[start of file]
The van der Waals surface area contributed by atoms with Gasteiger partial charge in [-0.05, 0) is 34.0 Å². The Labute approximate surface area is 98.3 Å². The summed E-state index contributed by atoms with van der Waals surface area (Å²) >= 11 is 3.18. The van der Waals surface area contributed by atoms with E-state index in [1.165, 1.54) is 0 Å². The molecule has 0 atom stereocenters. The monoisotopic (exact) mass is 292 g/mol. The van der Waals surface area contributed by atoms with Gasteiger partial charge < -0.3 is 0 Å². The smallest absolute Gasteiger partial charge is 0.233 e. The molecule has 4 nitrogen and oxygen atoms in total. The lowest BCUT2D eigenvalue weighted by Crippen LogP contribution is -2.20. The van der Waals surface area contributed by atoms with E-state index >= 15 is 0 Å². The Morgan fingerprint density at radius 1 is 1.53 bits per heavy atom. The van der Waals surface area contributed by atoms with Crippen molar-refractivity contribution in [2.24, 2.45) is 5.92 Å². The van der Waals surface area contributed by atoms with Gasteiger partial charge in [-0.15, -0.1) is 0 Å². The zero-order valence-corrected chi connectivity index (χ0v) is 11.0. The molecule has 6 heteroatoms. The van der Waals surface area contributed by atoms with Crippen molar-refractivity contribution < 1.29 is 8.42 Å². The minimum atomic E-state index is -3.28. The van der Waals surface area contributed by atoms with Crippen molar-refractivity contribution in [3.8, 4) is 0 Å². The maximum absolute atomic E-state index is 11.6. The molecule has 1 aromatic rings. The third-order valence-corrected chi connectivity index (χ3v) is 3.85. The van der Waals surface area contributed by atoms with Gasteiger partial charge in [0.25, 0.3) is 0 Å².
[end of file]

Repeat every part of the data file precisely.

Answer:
The van der Waals surface area contributed by atoms with Gasteiger partial charge in [-0.05, 0) is 34.0 Å². The Labute approximate surface area is 98.3 Å². The summed E-state index contributed by atoms with van der Waals surface area (Å²) >= 11 is 3.18. The van der Waals surface area contributed by atoms with E-state index in [1.165, 1.54) is 0 Å². The molecule has 0 atom stereocenters. The monoisotopic (exact) mass is 292 g/mol. The van der Waals surface area contributed by atoms with Gasteiger partial charge < -0.3 is 0 Å². The smallest absolute Gasteiger partial charge is 0.233 e. The molecule has 4 nitrogen and oxygen atoms in total. The lowest BCUT2D eigenvalue weighted by Crippen LogP contribution is -2.20. The van der Waals surface area contributed by atoms with E-state index >= 15 is 0 Å². The Morgan fingerprint density at radius 1 is 1.53 bits per heavy atom. The van der Waals surface area contributed by atoms with Crippen molar-refractivity contribution in [2.24, 2.45) is 5.92 Å². The van der Waals surface area contributed by atoms with Gasteiger partial charge in [-0.15, -0.1) is 0 Å². The zero-order valence-corrected chi connectivity index (χ0v) is 11.0. The molecule has 6 heteroatoms. The van der Waals surface area contributed by atoms with Crippen molar-refractivity contribution < 1.29 is 8.42 Å². The minimum atomic E-state index is -3.28. The van der Waals surface area contributed by atoms with Crippen molar-refractivity contribution in [3.8, 4) is 0 Å². The maximum absolute atomic E-state index is 11.6. The molecule has 1 aromatic rings. The third-order valence-corrected chi connectivity index (χ3v) is 3.85. The van der Waals surface area contributed by atoms with Gasteiger partial charge in [0.25, 0.3) is 0 Å².